Parliament passed with 75 votes with its first reading on April 19 amendments to the labor code, which, the government says, aims at revamping existing “overly unfair” labor legislation.
Deputy Justice Minister, Alexander Baramidze, who presented the draft to lawmakers, said that amendments were a result of six-month long process, involving consultations with all the stakeholders from local trade unions, civil society organizations and business lobby groups to International Labour Organization.
“The goal was and is to secure reasonable balance in employer-employee relations,” he said. “The existing code, that we have now, disregards this balance completely; what we have now is actually non-labor code with employees having almost no rights and employers having all the rights; what we have now is abnormal and it was one of the pre-election campaign promises of the Georgian Dream coalition to amend this code.”
Lawmakers from the parliamentary minority group were absent during the discussions of the draft in the Parliament on April 19 as at the time they were at UNM’s outdoor rally in Tbilisi center.
Earlier this week American Chamber of Commerce (AmCham) in Georgia and International Chamber of Commerce (ICC) of Georgia released separate statements outlining those points of the proposed draft, which were source of their concern.
Some of those concerns, but not all of them, according to deputy justice minister, have been addressed in the revised draft.
One of those concerns was about obliging an employer to enter into a written contract for any labor relationship lasting more than three months. The business lobby groups were calling for allowing companies to make one-year term contracts, something that has not been shared by the authors of the draft.
The draft allows fixed-term contracts only in number of occasion, such as in case of fulfilling a concrete job; when hiring labor force for seasonal work or for replacement of temporarily absent employee; in case of temporary increase in workload. In other cases employers will be obliged to enter into unlimited term contracts.
The initial draft also had one clause according to which fixed-term contracts were also possible in case of “other objective circumstances.” In the revised draft, which was passed with its first reading, this wording has been amended in an apparent attempt to narrow down possible interpretation and it now reads: “other objective circumstances, which justify purpose of entering into fixed-term contract.”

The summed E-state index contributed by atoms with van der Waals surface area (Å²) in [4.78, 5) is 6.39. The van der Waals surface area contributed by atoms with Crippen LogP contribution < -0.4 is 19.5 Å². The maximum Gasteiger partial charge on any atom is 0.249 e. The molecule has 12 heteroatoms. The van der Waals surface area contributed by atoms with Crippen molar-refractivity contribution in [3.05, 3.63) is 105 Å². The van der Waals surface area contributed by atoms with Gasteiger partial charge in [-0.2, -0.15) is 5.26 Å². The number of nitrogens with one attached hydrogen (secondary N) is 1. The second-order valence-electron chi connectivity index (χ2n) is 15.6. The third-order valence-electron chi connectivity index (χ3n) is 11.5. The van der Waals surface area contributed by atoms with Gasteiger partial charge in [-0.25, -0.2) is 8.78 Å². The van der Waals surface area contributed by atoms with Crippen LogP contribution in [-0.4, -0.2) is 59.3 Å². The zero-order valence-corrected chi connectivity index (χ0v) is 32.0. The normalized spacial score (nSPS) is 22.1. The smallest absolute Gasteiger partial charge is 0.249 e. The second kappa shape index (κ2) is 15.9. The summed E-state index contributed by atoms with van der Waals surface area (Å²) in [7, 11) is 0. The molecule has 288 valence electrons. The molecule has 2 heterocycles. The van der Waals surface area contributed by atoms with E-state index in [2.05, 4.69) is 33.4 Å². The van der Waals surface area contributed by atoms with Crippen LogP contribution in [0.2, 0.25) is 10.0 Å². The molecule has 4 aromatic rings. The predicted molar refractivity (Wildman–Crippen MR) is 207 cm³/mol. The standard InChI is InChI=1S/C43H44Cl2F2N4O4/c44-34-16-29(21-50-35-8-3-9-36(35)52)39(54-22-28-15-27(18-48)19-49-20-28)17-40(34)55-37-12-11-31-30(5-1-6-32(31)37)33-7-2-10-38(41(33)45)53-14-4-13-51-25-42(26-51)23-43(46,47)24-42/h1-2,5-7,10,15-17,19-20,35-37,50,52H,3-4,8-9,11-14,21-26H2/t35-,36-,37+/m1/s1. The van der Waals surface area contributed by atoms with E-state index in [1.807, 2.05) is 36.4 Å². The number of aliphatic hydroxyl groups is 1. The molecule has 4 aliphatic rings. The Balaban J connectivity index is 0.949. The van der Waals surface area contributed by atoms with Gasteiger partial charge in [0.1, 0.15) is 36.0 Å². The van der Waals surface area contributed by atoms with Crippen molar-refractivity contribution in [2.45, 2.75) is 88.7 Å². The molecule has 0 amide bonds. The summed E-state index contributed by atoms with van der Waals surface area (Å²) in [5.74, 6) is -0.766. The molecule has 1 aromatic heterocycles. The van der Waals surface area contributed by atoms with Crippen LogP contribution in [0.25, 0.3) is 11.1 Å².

Baramidze said that the draft was revised in respect of overtime work payments in order to address concerns of business lobby groups.
According to the draft, work performed by an employee for a duration that exceeds the weekly limit of 40 hours should be regarded as overtime work, which should be remunerated with a rate that exceeds rate of hourly base pay.
Business groups were calling for making this provision adjustable to those companies which require flexibility in number of hours worked per week; for example in specific types of jobs, the number of hours worked per week is more than 40 and the hours worked the next week may be much less than 40; some companies have a two week on/two week off schedule. AmCham Georgia was calling for making a legal for a company “to contract employees for more than 40 hours a week based on mutual agreement and governed by the requirements for equivalent rest time.”
Deputy Justice Minister Alexander Baramidze said that a new provision was added to this clause on overtime work, according to which if company’s operation requires shift work, employer and employee have the right to enter into a contract on shift work on the condition of providing an employee “adequate rest time.”
“I hope business representatives will appreciate adequately our acceptance of their demand” over this issue, Baramidze said.
AmCham also expressed concern that the draft code was not allowing companies to include a mutually agreed provision in their employment contracts which would prohibit employees’ to use confidential knowledge and information gained during the job for a defined period after leaving it, and providing sensitive information to competitors.
Baramidze said that to address this concern a provision was added to the draft according to which an employee will have no right to move to a new job in a competitor company for six months after terminating a contract with its previous employer on the condition that the latter would continue paying salary to its former employee for the six-month restriction period.
The draft lists more than dozen of circumstances which can become a reason for termination of contract; but the list no longer includes a clause, which is now in the existing labor code and which actually gives an employer right to sack an employee without any stated reason.
Among the reasons listed in the draft that may become a ground for termination of a contract are: “economic circumstances, technological or organizational changes that cause reduction of workforce that is necessary for operations”; lack of employee’s qualifications or skills with the position held and gross violation of obligations. as well as “other objective circumstances that justify termination of employment contract”; in the initial draft wording of this latter provision was simply “other objective circumstances.”
Among other amendments are provisions to prevent discrimination of any kind, to strengthen the mechanism allowing workers to gather information about job conditions and strengthening laws on child labor and employees’ safety.
The U.S. Department of States annual human rights country report on Georgia, released on April 19 and covering 2012, says that the government “interfered with workers’ fundamental freedom of association in several areas, including arbitrary dismissals, interference with collection of dues, and harassment and intimidation of labor activists, largely before the October elections.”